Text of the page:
An event or state of affairs occurring in the actual world that affects an agent's psychological traits or dispositions is non-chancy lucky for an agent if (i) that event or state of affairs is significant for the agent; (ii) the agent lacks direct control over that event or state of affairs; (iii) events or states of affairs of that kind vary across the relevant reference group, and (iv) in a large enough proportion of cases that event or state of affairs fails to occur or be instantiated in the reference group in the way which it occurred or was instantiated in the actual case. (36)
With an account of luck in hand, Levy goes on to argue that both libertarian and compatibilist accounts of free will leave an unacceptable degree of luck in human actions -- a degree that precludes moral responsibility. Levy claims that libertarian accounts of free will must be able to provide contrastive explanations -- explanations for why the agent acted in the way that she did as opposed to some alternative way -- and that they are unable to do so. Levy examines both event-causal and agent-causal versions of libertarianism and argues that both fail on this count. The failure for these libertarian accounts to offer satisfactory contrastive explanations can be seen using van Inwagen's 'replay argument'. If, as libertarians claim, agent's choices are undetermined, then rewinding and replaying the universe will have them sometimes making distinct choices given the very same reasons, dispositions, and so forth. However, Levy claims that if this is so then nothing explains why they chose as they did. After all, everything that you may point to as a reason is also present in the counterfactual cases where a different choice is made.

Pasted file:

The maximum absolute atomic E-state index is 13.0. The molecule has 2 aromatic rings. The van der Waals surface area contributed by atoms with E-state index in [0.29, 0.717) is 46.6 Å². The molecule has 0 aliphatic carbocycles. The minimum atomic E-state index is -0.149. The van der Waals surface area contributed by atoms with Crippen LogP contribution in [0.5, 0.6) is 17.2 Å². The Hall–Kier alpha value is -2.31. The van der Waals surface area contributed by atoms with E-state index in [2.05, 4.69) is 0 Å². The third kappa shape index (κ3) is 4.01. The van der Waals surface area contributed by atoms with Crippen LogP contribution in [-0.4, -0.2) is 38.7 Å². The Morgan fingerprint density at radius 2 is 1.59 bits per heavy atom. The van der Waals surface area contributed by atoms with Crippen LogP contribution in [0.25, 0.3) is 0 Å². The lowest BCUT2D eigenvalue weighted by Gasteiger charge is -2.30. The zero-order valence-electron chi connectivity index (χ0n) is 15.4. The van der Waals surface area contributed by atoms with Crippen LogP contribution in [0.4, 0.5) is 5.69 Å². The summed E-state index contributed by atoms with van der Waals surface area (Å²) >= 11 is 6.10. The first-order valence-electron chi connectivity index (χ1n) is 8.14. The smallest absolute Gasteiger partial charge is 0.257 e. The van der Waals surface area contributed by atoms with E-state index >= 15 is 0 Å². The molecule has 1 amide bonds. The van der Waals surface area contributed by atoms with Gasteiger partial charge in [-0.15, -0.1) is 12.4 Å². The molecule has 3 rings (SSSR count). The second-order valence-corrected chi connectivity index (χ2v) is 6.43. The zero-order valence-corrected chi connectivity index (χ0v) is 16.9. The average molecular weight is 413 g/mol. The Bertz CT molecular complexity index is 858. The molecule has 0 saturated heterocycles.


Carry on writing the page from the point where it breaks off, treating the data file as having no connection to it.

It may be thought that agent-causal libertarian accounts have something to add since they claim that the agent herself is there to provide the 'final push' to choice. Free will, however, is a rational power; the variety of free will required for moral responsibility must be reason responsive, it cannot be blind. Levy argues that agent-causal libertarian view cannot have the agent both exercising direct control over its choice and making its choice based on reasons. While the agent has reasons to choose any number of choices, the link between those reasons must be indeterministic (given libertarianism). Since the agent's reasons do not compel her choice, we can, and must, ask why she chose as she did. Since she could have chosen differently given those very same reasons, those reasons fail to contrastively explain her choice. While agent-causal libertarians may retreat to talking about the agent's weighing of reasons, such a move only pushes the question back a level and we are left wondering why the agent weighed her reasons as she did, since in other nearby worlds she had the same reasons yet weighed them differently. So, according to Levy, most versions of libertarianism face a dilemma: either fail to give a contrastive explanation of the actions of agents or fail to have that explanation be grounded in reasons. (I say 'most' since at the conclusion of chapter 3 Levy lays out several versions of libertarianism that avoid these particular luck problems. However, these versions of libertarianism are quite close to compatibilist accounts, and, according to Levy they fail to avoid problems with luck altogether.)